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Volume: 6 Issue: 4 November 2008 - Supplement - 1



Clinical use of cyclosporin A (CsA) is often limited by nephrotoxicity, which remains a major problem. CsA causes metabolic and distal tubular acidosis. To restore acid–base balance, the kidneys initiate a complex set of responses to induce a net production and release of bicarbonate ions. The aim of this study was to elucidate whether a background of metabolic alkalosis could ameliorates the CsA-induced nephrotoxicity. The experiments were performed on male rats. Seven days after uninephrectomy, rats were divided to 4 groups (n=5 in each group). Metabolic alkalosis was induced by adding 0.28 mol/L NaHCO3 in the drinking water for 7 days, whereas control rats received regular tap water. The bicarbonate pretreated rats were administered either CsA (50 mg/kg, i.p.) or vehicle, daily for a week. At the end of the procedure, animals were placed in metabolic cages for 24 hours and arterial blood was drawn for blood criteria measurements. Creatinine clearance (Ccr), total urine proteins, urine pH and NAG activity were measured. Kidneys were fixed in 10% formaldehyde for histological evaluations. Ccr was significantly affected by the administration of CsA (49.8 ± 1.25 vs. 41.4 ± 1.68 ml/h-1/100g, P<0.05). The effect of CsA on serum pH and [HCO3-] were prevented by pretreatment of NaHCO3. However, it couldn’t prevent CsA-induced increase in NAG activity (1.26 ± 0.32 vs. 1.13 ± 0.210 U/L, P<0.05) and reduction in Ccr. Renal histological data supported the functional findings. Overall, correction of metabolic acidosis couldn’t prevent the CsA-induced reduction in function. These data suggest that there are other factors than acid-base status which may influence CsA-induced nephrotoxicity.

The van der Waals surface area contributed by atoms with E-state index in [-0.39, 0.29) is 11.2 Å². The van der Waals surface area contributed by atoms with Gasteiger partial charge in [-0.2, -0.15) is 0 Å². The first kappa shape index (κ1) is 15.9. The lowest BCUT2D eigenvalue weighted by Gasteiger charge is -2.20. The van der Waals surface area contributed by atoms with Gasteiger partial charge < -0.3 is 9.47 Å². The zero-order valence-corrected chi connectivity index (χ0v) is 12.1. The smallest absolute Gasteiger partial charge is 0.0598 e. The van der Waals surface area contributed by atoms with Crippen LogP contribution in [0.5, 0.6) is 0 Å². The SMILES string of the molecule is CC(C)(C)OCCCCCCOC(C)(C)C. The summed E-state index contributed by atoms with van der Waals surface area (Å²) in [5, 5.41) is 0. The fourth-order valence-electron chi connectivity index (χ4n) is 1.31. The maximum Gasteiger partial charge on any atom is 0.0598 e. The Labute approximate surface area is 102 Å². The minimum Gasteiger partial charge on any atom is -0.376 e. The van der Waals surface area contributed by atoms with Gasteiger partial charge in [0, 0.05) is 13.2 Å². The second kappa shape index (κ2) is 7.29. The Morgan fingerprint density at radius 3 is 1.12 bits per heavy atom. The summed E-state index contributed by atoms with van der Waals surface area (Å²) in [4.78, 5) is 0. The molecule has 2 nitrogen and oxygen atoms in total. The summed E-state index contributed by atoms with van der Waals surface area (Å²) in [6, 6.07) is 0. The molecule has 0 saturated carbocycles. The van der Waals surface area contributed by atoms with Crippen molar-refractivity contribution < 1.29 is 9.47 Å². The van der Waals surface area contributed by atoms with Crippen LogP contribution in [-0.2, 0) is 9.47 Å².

Volume : 6
Issue : 4
Pages : 67

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Department of Physiology, School of Medicine, Tehran University of Medical Sciences, Tehran, Iran